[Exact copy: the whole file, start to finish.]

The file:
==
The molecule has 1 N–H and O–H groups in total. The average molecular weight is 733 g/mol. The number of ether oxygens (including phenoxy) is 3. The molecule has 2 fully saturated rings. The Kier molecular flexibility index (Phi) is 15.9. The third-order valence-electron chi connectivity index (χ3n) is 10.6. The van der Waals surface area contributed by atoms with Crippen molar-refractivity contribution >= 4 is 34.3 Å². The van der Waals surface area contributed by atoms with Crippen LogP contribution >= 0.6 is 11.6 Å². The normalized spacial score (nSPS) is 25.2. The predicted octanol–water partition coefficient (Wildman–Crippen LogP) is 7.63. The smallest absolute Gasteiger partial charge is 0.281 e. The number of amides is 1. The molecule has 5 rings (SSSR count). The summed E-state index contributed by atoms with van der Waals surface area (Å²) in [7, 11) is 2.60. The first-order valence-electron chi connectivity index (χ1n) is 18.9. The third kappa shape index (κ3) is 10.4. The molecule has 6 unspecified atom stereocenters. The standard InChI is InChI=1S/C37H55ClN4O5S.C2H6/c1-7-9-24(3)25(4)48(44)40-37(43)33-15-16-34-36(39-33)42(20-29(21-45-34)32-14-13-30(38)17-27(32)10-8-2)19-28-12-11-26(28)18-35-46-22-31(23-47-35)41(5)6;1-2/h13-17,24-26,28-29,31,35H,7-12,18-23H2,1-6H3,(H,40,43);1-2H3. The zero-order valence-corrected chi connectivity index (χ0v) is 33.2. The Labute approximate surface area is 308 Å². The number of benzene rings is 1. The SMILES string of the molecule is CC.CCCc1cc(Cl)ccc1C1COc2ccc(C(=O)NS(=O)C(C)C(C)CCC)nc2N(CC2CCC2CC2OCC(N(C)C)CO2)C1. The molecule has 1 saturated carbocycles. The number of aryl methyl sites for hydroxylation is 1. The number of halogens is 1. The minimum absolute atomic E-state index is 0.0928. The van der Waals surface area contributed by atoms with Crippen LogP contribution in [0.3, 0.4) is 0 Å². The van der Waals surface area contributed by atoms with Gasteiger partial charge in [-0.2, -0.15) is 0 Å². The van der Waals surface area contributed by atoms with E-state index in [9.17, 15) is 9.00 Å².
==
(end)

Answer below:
The molecule has 1 N–H and O–H groups in total. The average molecular weight is 733 g/mol. The number of ether oxygens (including phenoxy) is 3. The molecule has 2 fully saturated rings. The Kier molecular flexibility index (Phi) is 15.9. The third-order valence-electron chi connectivity index (χ3n) is 10.6. The van der Waals surface area contributed by atoms with Crippen molar-refractivity contribution >= 4 is 34.3 Å². The van der Waals surface area contributed by atoms with Crippen LogP contribution >= 0.6 is 11.6 Å². The normalized spacial score (nSPS) is 25.2. The predicted octanol–water partition coefficient (Wildman–Crippen LogP) is 7.63. The smallest absolute Gasteiger partial charge is 0.281 e. The number of amides is 1. The molecule has 5 rings (SSSR count). The summed E-state index contributed by atoms with van der Waals surface area (Å²) in [7, 11) is 2.60. The first-order valence-electron chi connectivity index (χ1n) is 18.9. The third kappa shape index (κ3) is 10.4. The molecule has 6 unspecified atom stereocenters. The standard InChI is InChI=1S/C37H55ClN4O5S.C2H6/c1-7-9-24(3)25(4)48(44)40-37(43)33-15-16-34-36(39-33)42(20-29(21-45-34)32-14-13-30(38)17-27(32)10-8-2)19-28-12-11-26(28)18-35-46-22-31(23-47-35)41(5)6;1-2/h13-17,24-26,28-29,31,35H,7-12,18-23H2,1-6H3,(H,40,43);1-2H3. The zero-order valence-corrected chi connectivity index (χ0v) is 33.2. The Labute approximate surface area is 308 Å². The number of benzene rings is 1. The SMILES string of the molecule is CC.CCCc1cc(Cl)ccc1C1COc2ccc(C(=O)NS(=O)C(C)C(C)CCC)nc2N(CC2CCC2CC2OCC(N(C)C)CO2)C1. The molecule has 1 saturated carbocycles. The number of aryl methyl sites for hydroxylation is 1. The number of halogens is 1. The minimum absolute atomic E-state index is 0.0928. The van der Waals surface area contributed by atoms with Crippen LogP contribution in [0.3, 0.4) is 0 Å². The van der Waals surface area contributed by atoms with Gasteiger partial charge in [-0.2, -0.15) is 0 Å². The van der Waals surface area contributed by atoms with E-state index in [9.17, 15) is 9.00 Å².